An all-sky view of the Milky Way captured by ESA’s Gaia satellite. Star maps have come a long way since those of Victorian observatories! Image Credit: ESA/Gaia/DPAC, CC BY-SA 3.0 IGO
When you click on a star to identify it in a good planetarium program, you may find you’re offered a bewildering array of designations.
For example, in the popular Stellarium software, Regulus is designated as ‘α Leo – 32 Leo – HIP 49669 – SAO 98967 – HD 87901 – HR3982 – WDS J10084+1158AB’.
Each of these designations comes from a different star catalogue, all of which have their own way of labelling stars.
And that list merely skims the surface – if you use a program such as Guide v9.1 to search for double stars, it has over 100 catalogues to choose from.
So why do you need all these?
The short answer is that you don’t.
Casual observers may well be satisfied by using only two designations:
Bayer and Flamsteed (even so, many of us would be more likely to say “that blue mag. +5.0 star just above that bright one there” rather than “55 Cygni”).
But as you grow in skill you may want to venture into more specialised areas, such as variable or double-star astronomy.
You’ll find that some catalogues are better suited to these specialised tasks than others and it’s these we shall look at here.
New and improved
Though newer catalogues may be more accurate – they’re made with improved techniques – some of the older catalogues can still be used effectively.
One such example is the Henry Draper Catalogue (HD), published in 1924 by Annie Jump Cannon (and named for Henry Draper, whose widow financed it).
Although more recent data may be available in the Hipparcos (HIP) and Tycho-2 (TYC) catalogues, made using data acquired with the European Space Agency’s Hipparcos satellite, the HD is still the best single source for magnitudes and spectral type of stars.
Many newer star catalogues use data derived from the HD.
There are three catalogues that variable star observers will find useful. HIP and TYC are the most accurate and list every star to mag. +7.3, plus 95 per cent of those up to mag. +11.5.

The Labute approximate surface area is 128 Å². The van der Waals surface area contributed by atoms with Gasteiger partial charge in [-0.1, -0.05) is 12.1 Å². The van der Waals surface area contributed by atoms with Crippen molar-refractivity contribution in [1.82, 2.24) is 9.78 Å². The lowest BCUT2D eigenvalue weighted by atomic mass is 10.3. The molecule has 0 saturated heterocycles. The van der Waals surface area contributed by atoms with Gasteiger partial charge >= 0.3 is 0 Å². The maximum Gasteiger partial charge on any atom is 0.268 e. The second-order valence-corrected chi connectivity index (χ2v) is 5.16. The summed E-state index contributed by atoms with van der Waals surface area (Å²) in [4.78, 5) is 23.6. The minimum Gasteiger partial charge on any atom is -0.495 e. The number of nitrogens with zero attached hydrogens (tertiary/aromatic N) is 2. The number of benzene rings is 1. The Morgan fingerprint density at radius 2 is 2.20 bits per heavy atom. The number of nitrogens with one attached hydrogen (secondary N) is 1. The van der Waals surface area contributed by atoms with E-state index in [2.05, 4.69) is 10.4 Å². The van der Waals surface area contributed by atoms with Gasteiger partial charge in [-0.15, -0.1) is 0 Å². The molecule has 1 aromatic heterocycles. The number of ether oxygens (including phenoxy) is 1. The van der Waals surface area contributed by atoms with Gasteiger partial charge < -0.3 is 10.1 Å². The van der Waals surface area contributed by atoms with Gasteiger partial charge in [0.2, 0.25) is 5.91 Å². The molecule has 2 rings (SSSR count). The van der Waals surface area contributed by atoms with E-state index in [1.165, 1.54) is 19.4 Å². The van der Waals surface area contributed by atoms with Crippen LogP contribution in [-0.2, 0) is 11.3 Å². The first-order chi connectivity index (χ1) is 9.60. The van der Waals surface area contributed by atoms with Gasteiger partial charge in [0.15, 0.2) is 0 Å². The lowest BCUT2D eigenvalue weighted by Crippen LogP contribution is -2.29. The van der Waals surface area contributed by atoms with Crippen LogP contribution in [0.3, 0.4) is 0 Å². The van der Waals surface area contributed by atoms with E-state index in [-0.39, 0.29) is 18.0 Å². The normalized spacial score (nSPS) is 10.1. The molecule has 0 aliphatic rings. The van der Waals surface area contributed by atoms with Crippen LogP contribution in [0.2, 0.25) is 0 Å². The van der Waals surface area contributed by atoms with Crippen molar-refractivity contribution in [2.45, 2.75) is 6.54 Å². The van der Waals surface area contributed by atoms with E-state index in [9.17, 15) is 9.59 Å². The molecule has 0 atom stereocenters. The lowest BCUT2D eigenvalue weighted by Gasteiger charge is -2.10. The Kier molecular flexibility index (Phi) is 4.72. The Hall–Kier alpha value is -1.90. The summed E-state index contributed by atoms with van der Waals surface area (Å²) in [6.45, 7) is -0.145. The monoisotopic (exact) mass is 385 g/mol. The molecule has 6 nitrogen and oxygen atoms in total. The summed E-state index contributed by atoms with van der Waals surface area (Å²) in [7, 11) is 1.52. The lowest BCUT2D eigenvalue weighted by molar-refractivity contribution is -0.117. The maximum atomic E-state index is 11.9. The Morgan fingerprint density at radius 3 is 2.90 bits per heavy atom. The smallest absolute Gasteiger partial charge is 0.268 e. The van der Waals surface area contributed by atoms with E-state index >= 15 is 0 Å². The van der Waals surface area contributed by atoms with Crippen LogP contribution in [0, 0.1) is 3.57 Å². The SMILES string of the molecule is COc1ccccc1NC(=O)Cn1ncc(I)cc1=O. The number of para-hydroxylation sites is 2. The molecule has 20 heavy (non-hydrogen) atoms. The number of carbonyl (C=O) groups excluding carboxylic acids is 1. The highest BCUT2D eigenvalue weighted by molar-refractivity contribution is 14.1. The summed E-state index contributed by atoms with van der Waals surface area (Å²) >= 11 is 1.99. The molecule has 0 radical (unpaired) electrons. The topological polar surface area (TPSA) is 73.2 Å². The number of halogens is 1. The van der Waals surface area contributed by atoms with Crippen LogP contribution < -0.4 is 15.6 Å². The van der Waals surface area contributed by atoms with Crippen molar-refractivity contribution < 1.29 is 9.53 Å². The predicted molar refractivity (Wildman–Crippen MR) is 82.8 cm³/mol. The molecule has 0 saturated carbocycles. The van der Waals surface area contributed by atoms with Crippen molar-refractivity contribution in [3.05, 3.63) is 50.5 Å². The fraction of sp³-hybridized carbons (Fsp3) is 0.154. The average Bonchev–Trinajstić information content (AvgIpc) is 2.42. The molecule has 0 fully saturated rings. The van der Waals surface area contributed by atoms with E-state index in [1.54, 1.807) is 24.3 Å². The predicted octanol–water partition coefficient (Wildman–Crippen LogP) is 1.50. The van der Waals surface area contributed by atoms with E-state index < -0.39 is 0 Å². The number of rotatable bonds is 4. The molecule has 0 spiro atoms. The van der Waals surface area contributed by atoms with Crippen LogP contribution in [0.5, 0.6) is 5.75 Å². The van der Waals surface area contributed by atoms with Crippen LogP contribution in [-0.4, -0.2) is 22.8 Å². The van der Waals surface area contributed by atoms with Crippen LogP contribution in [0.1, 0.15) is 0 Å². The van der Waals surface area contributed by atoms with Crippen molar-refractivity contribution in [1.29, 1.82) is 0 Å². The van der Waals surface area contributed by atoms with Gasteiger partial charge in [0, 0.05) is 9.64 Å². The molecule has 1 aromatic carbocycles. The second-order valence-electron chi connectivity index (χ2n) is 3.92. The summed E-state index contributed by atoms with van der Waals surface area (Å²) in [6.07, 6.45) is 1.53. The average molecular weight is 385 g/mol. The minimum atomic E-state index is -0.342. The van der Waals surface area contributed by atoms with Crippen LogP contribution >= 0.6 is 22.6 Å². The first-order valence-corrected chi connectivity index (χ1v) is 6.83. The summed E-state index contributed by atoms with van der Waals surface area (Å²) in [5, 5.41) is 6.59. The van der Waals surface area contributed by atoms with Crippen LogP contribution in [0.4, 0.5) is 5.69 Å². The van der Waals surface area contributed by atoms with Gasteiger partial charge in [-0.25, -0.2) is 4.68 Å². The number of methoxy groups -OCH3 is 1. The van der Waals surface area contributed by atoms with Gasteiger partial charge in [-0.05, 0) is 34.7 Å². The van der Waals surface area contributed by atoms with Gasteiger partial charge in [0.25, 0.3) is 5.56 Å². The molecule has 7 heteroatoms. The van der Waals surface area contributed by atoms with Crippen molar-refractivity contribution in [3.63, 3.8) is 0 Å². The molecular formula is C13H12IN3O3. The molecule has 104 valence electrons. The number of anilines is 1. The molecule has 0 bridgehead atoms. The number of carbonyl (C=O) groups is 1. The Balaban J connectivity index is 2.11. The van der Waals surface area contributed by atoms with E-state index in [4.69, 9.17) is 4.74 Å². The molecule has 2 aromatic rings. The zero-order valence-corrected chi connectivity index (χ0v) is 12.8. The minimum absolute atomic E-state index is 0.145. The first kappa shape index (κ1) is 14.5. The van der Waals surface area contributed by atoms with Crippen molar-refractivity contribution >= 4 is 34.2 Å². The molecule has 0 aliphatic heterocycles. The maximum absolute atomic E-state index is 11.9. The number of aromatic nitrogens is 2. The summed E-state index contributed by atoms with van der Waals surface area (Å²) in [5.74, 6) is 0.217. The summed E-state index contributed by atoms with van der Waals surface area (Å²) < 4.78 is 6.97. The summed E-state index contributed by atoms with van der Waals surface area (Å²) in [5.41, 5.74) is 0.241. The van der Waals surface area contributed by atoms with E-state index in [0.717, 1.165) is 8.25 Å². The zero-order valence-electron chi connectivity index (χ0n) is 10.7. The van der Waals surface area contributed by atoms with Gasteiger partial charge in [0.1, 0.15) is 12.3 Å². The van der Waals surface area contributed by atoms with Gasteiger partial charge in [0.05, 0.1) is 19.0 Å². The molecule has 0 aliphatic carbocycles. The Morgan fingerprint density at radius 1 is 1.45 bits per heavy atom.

But Hipparcos only gathered data for three years, so these are inadequate for irregular and long-period variables.
For these, and any other variables not in HIP or TYC, you should use the older General Catalogue of Variable Stars (GCVS), but be aware that it only gives rough coordinates and some of it is based on unreliable historical data.
Double star observers are well catered for by the Washington Double Star (WDS) and Sixth Orbit Catalogs, both of which are updated regularly (nightly, in the case of the WDS).
As a minimum, WDS data includes positions, separations, magnitudes, position angles and the apparent motion across the sky for each star.
If the orbit of a double star has been determined, the Sixth Orbit Catalog will provide orbital details and positional information for five years.
There are some astronomical observations for which only a subset of stars is relevant, such as when you’re observing lunar occultations, where the Moon passes in front of a star and blocks its light.
The Moon can only occult stars that lie within 6° 40’ of the ecliptic, so it would be pointless to include any outside this band.
Dedicated occultation prediction software, such as Occult v4.5, uses the XZ catalog, which is a corrected amalgamation of the original Zodiacal Catalog (ZC) with relevant data from the Smithsonian Astrophysical Observatory Star catalog (SAO) and AGK3 catalogue.
If you’re an amateur theoretical astronomer, there are some other catalogues you might find useful.
If your interest is infrared astronomy, for instance, the Two Micron All Sky Survey (2MASS) catalogued 470 million point sources (mainly stars) and 1.6 million extended sources (galaxies and nebulae), enough to keep you data-mining for a lifetime.
In short, there’s a tremendous amount of astronomical data available to you so, whatever your interest, you should be able to find a suitable catalogue.
Star catalogues throughout the ages
The earliest known star catalogues are from 1500 BCE Sumerian and Chinese cultures, but they do little more than record the names of stars.
It wasn’t until 370 BCE, when Greek astronomer Eudoxus of Cnidus wrote his Phaenomena, that there was a full catalogue of classical constellations visible from the latitude of the Mediterranean.
In the second century CE, Ptolemy of Alexandria catalogued just over 1,000 stars in the Almagest, and this remained the standard work in Europe and the Near East for nearly a thousand years.
Its star positions were corrected and updated in the Persian astronomer Ulugh Beg’s Zij-i-Sultani in the 15th century, but it was the dominant catalogue until 1598, when Tycho Brahe produced a catalogue of 1,000 stars with extremely accurate positions.
Five years later, Johann Bayer published Uranometria, in which stars were identified by a Greek letter and the genitive of the constellation in which they lie (for example, Spica is Alpha (α) Virginis).
The Greek alphabet contains only 24 letters, so he introduced Roman letters as well.
The legacy of this lives on in Friedrich Argelander’s system for designating variable stars, eg, RU Lupi.
Bayer’s system was limited and unsatisfactory, so the first Astronomer Royal, John Flamsteed, modified it by numbering the stars in order of Right Ascension and appending the constellation genitive, hence Spica is also known as 67 Virginis.
Steve Tonkin is BBC Sky at Night Magazine’s binocular astronomy expert.